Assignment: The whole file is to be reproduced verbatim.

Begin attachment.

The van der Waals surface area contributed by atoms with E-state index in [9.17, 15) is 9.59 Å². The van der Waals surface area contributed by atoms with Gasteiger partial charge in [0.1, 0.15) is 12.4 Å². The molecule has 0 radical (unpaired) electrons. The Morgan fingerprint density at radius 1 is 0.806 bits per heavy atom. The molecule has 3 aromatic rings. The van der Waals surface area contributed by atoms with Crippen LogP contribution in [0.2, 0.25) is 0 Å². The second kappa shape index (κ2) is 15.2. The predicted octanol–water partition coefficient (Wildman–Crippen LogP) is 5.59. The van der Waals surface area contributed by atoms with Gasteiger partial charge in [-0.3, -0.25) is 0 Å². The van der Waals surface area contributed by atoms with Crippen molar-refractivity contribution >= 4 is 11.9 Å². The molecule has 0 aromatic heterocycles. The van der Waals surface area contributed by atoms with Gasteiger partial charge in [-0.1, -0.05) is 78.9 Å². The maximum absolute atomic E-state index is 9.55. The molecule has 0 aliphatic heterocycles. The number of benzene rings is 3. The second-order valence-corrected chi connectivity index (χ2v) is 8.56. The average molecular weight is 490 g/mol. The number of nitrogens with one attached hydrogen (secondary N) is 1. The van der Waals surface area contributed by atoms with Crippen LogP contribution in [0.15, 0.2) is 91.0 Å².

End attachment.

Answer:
The van der Waals surface area contributed by atoms with E-state index in [9.17, 15) is 9.59 Å². The van der Waals surface area contributed by atoms with Gasteiger partial charge in [0.1, 0.15) is 12.4 Å². The molecule has 0 radical (unpaired) electrons. The Morgan fingerprint density at radius 1 is 0.806 bits per heavy atom. The molecule has 3 aromatic rings. The van der Waals surface area contributed by atoms with Crippen LogP contribution in [0.2, 0.25) is 0 Å². The second kappa shape index (κ2) is 15.2. The predicted octanol–water partition coefficient (Wildman–Crippen LogP) is 5.59. The van der Waals surface area contributed by atoms with Gasteiger partial charge in [-0.3, -0.25) is 0 Å². The van der Waals surface area contributed by atoms with Crippen molar-refractivity contribution >= 4 is 11.9 Å². The molecule has 0 aromatic heterocycles. The van der Waals surface area contributed by atoms with Gasteiger partial charge in [-0.1, -0.05) is 78.9 Å². The maximum absolute atomic E-state index is 9.55. The molecule has 0 aliphatic heterocycles. The number of benzene rings is 3. The second-order valence-corrected chi connectivity index (χ2v) is 8.56. The average molecular weight is 490 g/mol. The number of nitrogens with one attached hydrogen (secondary N) is 1. The van der Waals surface area contributed by atoms with Crippen LogP contribution in [0.15, 0.2) is 91.0 Å².